Oh, I Don’t Know


“Did you know?” asked the trivia board. It wondered if I knew that the King of Hearts was the only king to have a mustache. I did not know that. I don’t know that I can even believe it. I can accept if they’ve decided not to count the Kings of Lower Mustachia, since that principality (really an arch-ducky, since things were going so swell at the time) was absorbed into the North German Federation and from there, Germany, long ago and nobody’s checked in on the Kings since the war Austro-Prussian War. Fine enough. But surely they’re forgetting the Hipster King at a minimum, aren’t they?

In other news I am still not up to facing the idea that socks are no longer simple garments. You may proceed.

(Yes, yes, I know what you’re all thinking. But I do not remember whether the King of the Nuditarians had a mustache. I guess maybe if he were Ron Mael, but I don’t know that he was.)

Finding the Fun: Caffeine Edition


I was hanging out online, since that’s easier than interacting with people, and the conversation turned to caffeine. One person piped up with this:

Fun fact, Red Bull actually has less caffiene than a regular cup of coffee.

While I was getting ready to have a reaction to that — don’t tell me you could respond to that without some warm-up first — someone else laid this on the group:

Fun fact: the lethal amount of caffeine is equal to 10,000 cups of coffee … at once.

OK, so, even if either or both of those are facts, this is fun? What kind of crowd am I moving in?

This is why I mostly drink coffee only when I misunderstood the question.

When I First Knew It


It was my natural enemy: the whiteboard with the “Did You Know?” fact of the day written on it. Ever since I was a kid I prided myself on knowing stuff, and after I found out that shows like In Search Of Mysteries Of The Supernatural World of Charles Fort in His Merry Pyramid Spacemobile: The Toltec Electro-Ghost Computer Years were not perfectly reliable I’ve been aware how most anything listed as a neat factoid suitable for posting on a “Did You Know?” board is usually right only if the answer is, “I did not because that isn’t exactly right because, for instance, it was the Cahokia that had Electro-Ghost Computers, which the Polynesians brought them from the North Pole.”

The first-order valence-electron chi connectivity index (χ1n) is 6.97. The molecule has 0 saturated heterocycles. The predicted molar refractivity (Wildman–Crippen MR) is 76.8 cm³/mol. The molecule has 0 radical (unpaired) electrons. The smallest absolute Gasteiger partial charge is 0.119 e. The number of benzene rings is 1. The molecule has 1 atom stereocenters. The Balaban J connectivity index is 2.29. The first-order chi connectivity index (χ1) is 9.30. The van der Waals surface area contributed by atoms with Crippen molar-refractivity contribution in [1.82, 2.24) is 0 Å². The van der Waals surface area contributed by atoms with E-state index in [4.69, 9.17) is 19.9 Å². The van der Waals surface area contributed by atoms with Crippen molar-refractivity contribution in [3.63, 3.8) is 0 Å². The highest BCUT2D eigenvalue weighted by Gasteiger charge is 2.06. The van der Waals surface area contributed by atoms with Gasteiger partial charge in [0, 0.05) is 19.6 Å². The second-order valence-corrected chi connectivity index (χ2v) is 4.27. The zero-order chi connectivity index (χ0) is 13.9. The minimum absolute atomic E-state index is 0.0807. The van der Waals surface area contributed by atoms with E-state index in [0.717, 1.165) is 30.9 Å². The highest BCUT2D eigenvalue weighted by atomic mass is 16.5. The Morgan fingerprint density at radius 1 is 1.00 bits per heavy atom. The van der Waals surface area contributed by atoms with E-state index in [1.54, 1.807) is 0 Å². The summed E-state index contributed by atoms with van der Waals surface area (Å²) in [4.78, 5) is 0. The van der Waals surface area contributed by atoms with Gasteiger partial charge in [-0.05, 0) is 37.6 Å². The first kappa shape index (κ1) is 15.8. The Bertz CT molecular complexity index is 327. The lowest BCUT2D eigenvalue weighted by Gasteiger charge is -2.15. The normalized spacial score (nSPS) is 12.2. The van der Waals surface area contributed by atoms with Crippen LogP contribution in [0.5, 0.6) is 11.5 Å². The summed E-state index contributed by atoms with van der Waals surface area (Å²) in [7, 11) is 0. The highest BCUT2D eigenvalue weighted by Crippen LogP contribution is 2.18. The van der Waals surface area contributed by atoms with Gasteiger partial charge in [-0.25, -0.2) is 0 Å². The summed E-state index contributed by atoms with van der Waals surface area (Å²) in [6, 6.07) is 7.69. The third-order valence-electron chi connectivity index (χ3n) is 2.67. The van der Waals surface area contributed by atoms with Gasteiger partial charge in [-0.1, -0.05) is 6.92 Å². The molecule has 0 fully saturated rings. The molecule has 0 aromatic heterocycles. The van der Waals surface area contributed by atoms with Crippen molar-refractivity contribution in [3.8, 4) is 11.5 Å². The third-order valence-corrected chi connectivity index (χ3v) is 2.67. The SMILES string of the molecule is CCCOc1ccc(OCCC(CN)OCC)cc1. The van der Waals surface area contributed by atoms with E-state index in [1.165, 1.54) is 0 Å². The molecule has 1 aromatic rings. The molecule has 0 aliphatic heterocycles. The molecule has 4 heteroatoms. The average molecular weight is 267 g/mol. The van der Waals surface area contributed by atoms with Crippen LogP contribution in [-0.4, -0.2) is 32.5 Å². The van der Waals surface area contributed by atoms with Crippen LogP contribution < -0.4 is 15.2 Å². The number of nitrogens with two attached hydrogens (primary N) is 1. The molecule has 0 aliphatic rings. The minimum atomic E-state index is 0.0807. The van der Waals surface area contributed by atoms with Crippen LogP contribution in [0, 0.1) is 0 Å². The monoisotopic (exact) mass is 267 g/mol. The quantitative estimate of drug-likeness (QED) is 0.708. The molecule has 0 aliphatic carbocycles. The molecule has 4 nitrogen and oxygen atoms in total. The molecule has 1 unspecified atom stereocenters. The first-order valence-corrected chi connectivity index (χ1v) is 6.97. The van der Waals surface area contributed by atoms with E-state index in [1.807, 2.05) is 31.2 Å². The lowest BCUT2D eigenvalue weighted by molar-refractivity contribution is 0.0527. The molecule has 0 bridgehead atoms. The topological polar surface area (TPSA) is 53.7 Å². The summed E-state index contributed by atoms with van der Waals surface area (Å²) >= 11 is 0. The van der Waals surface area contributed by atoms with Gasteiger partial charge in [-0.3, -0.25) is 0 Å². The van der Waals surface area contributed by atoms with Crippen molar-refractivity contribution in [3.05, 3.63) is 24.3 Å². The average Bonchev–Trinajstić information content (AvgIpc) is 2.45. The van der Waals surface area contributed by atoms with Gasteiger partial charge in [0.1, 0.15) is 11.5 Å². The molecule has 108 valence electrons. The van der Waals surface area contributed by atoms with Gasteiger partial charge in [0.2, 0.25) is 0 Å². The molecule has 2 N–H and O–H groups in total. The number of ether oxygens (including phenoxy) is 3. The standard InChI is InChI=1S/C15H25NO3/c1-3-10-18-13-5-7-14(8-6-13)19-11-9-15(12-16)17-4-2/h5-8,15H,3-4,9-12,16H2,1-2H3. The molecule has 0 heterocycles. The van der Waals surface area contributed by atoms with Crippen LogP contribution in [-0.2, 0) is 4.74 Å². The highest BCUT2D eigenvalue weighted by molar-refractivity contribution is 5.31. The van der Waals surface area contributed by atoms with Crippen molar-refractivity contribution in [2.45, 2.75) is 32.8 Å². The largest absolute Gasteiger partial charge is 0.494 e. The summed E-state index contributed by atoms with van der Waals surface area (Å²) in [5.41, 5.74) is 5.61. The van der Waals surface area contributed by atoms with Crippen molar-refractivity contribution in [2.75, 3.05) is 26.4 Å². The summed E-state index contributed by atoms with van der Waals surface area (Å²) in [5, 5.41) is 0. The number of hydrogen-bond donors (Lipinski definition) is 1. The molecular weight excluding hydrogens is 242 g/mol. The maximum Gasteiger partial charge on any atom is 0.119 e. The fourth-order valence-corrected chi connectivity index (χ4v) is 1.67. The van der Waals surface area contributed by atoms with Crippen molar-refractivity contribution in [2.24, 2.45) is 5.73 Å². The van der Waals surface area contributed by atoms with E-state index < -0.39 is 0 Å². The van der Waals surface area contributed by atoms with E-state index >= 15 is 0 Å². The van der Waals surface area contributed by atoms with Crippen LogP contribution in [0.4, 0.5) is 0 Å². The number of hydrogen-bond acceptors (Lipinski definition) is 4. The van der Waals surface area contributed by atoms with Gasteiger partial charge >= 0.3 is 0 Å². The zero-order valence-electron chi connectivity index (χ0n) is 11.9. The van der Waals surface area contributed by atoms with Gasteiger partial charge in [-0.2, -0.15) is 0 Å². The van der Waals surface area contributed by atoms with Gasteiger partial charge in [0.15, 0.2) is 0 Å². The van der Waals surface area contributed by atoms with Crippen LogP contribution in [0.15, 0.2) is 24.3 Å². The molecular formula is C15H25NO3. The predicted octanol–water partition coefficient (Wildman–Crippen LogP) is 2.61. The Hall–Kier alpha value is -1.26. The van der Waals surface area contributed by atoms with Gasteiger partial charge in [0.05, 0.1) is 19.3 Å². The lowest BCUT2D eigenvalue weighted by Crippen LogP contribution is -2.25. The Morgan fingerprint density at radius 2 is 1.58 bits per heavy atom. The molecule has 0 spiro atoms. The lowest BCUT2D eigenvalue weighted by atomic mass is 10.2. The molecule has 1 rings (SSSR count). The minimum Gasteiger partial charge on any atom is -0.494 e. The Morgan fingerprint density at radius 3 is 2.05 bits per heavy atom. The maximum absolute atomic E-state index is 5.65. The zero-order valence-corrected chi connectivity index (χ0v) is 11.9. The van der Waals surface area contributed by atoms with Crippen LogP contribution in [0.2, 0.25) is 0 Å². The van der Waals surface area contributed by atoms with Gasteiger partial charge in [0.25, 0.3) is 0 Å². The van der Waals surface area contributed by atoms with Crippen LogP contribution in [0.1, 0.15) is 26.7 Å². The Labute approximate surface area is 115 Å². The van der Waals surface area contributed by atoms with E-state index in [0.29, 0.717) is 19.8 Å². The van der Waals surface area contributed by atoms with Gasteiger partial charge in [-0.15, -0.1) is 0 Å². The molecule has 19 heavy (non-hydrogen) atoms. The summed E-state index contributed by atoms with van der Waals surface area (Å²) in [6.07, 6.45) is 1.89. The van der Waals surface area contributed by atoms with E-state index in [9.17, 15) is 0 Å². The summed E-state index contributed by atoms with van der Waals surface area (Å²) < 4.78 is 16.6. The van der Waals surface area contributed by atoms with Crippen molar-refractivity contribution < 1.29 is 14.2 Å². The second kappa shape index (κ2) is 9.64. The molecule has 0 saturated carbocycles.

And yet, this was a fact which if in fact a fact — I’m sorry, let me start that again — this was a fact which if a fact is in fact — that’s not getting better — if this is right, then, “57% of people report having felt déjà vu”. I would think this was based on a trustworthy survey of qualified déjà vu survey experts coming up to people and asking, “Have you ever felt déjà vu?” except then the answers would be much more nearly a hundred percent “What?” and “Who are you?” and “Did you say something?” Maybe that’s just me. I’m usually lost in my own little world when out in public so it takes some time to warm up to noticing someone’s asking me a question.

I need people to warn me they have questions for me, by a process of approaching slowly and not from my blind spot, being preceded by a stout man waving a large red flag and perhaps a signal flare, and saying hello first. If someone just asked me without warning whether I experienced déjà vu I’d think maybe I heard something, stumble over my shoes, and stumble right into the Panda Express counter at the mall. I’m assuming we’re doing this at the mall. If we’re not I’ll stumble into somewhere else, but let me know where we should meet.

But never mind my wondering about how the survey was done. Let’s imagine that it’s right and 57 percent of people report having felt déjà vu. What the heck are the other 43 percent of people feeling? I thought déjà vu was one of the universal feelings, something that every person experiences at some point or other, alongside such commonplace emotions as the sense that you are the last person in the world with any idea how alternate merges work, the fear that you’re just imagining that you imagined hearing some gurgling noise from an unauthorized point of your anatomy and that it’s actually the first warning sign of a major catastrophe, the belief that if you really had to you could probably write a successful score for a silent movie, or the sense that someday you’ll lose a game show because you don’t know what an “anapest” is. Not experiencing déjà vu just never occurred to me as something people could even feel, or not feel.